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I don’t think that not finding evidence that Earhart and Noonan were ever on Gardner would be a failure. It should be considered successful even if the expedition concluded that our flyers were never there.  Then you could go and look someplace else.

TIGHAR has looked in other places and eliminated them from the search. 

Of course, if you have a line of evidence that points to some place else, state your case.  If it's persuasive--and not just a series of assertions based on your personal authority as someone trained in SAR in 1960-2000--TIGHAR may help you out, as they did with the search for graves on Tinian in 2004.
LTM,

           Marty
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Erik

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Re: The first few nights on Gardner?
« Reply #16 on: May 30, 2010, 02:54:10 PM »


Here's a newspaper report of post-loss radio transmissions indicating a latitude/longitude of AE/FN.  The lat/long is remarkably close to Gardner.  If you excuse the timing errors introduced in calculating longitude, that puts the reported position within ~20 miles of the island.

It seems unlikely a hoax given that the reporter immediately tuned in to also hear a man's voice.

Click Here to read the full article.

Article text from:
The Southeast Missourian - Jul 8, 1937
   Ray Havens, Conrad creamery worker, phoned the Great Falls Tribune that at 9:40 p.m. Wednesday, he heard a man's voice giving a position and saying "all's well."
   A few minutes later, he said, he picked up a second message, which he gave as follows: "Position 173 west longitude and 5 south latitude."

Newspaper Joins Hunt.
  Luke Wright of the Tribune editorial staff immediately tuned in his set of 3105 kilocycles, and reported he heard a voice, presumably a man's, but could not distinguish the words.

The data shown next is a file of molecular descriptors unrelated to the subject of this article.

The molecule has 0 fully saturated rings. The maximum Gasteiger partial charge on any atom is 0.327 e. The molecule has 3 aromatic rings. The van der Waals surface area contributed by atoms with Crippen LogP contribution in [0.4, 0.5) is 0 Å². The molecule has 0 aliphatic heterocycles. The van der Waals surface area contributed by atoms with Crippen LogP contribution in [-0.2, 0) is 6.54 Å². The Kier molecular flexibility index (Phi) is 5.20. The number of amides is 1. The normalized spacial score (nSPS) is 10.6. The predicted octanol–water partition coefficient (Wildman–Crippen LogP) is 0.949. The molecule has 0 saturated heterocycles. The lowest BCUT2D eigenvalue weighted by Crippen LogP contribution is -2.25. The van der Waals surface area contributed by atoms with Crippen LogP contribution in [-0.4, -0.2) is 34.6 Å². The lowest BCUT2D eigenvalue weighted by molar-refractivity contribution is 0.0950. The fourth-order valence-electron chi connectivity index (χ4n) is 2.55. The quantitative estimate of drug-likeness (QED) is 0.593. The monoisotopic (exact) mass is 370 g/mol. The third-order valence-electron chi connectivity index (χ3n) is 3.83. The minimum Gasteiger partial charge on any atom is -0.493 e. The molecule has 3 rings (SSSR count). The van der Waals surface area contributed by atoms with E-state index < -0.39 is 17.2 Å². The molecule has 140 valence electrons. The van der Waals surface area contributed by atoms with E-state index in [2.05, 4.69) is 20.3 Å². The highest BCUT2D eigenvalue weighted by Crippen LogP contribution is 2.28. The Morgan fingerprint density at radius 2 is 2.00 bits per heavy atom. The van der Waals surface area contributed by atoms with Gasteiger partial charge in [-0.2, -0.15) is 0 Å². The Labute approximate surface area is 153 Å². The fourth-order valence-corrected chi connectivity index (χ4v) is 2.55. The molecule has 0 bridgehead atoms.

Coast Guard officials at San Francisco said the message appeared promising for two reasons. First, the longitude and latitude intersects a spot approximately where they believe the missing flyers are down.  Second, the wording of the message sounded authentic.




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Ted G Campbell

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Re: The first few nights on Gardner?
« Reply #17 on: June 01, 2010, 06:46:39 PM »

Try this experiment if you want to get an idea of what you would experience in looking out of an airplane window at 400 feet and going 80 knots:

Sit it the back seat of a car going about 30 mph and look down at the edge of the road and describe what you see.  Now if you have the opportunity to look over a bank, cliff or some other "far away" place going the same speed describe what you see.

The point is, in an airplane at 400 feet and going 80 knots you are not going to see very much - it's more of a blur and the eye/brain interface can't digest it all.  Go higher and the ground appears to go by much slower, but there is a trade off, the detail you can make out on the ground is less.  Bottom line, the Navy fly by did see "evidence of recent habitation" i.e. large objects such as a large rock along the edge of the road but you missed the dear in the valley that you would have seen in the "far away" place.

Ted Campbell
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Erik

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Re: The first few nights on Gardner?
« Reply #18 on: June 09, 2010, 10:09:31 AM »


There are no specific details, but it appears that the Navy pilots did exercise some discretion at examing the island more closely after determing "recent habitation".  Their transcript's comment also includes "...repeated circling and zooming..." and "...finally taken for granted..."

We will never know, but it would be interesting to get a feel for what "repeated circling and zooming" might have meant for search and rescue efforts at the time? 

Also interesting is the usage of the word "zooming".  Perhaps that indicates a lower altitude where a more oblique view of someone waving would be easier to recognize.  Or perhaps use of camera or binoculars?  A well coordinated search procedure could have included film developing 'on site' of the aircraft carriers.  This would have enabled more precise inspection of clues to determine if immediate repeat visits were justifed.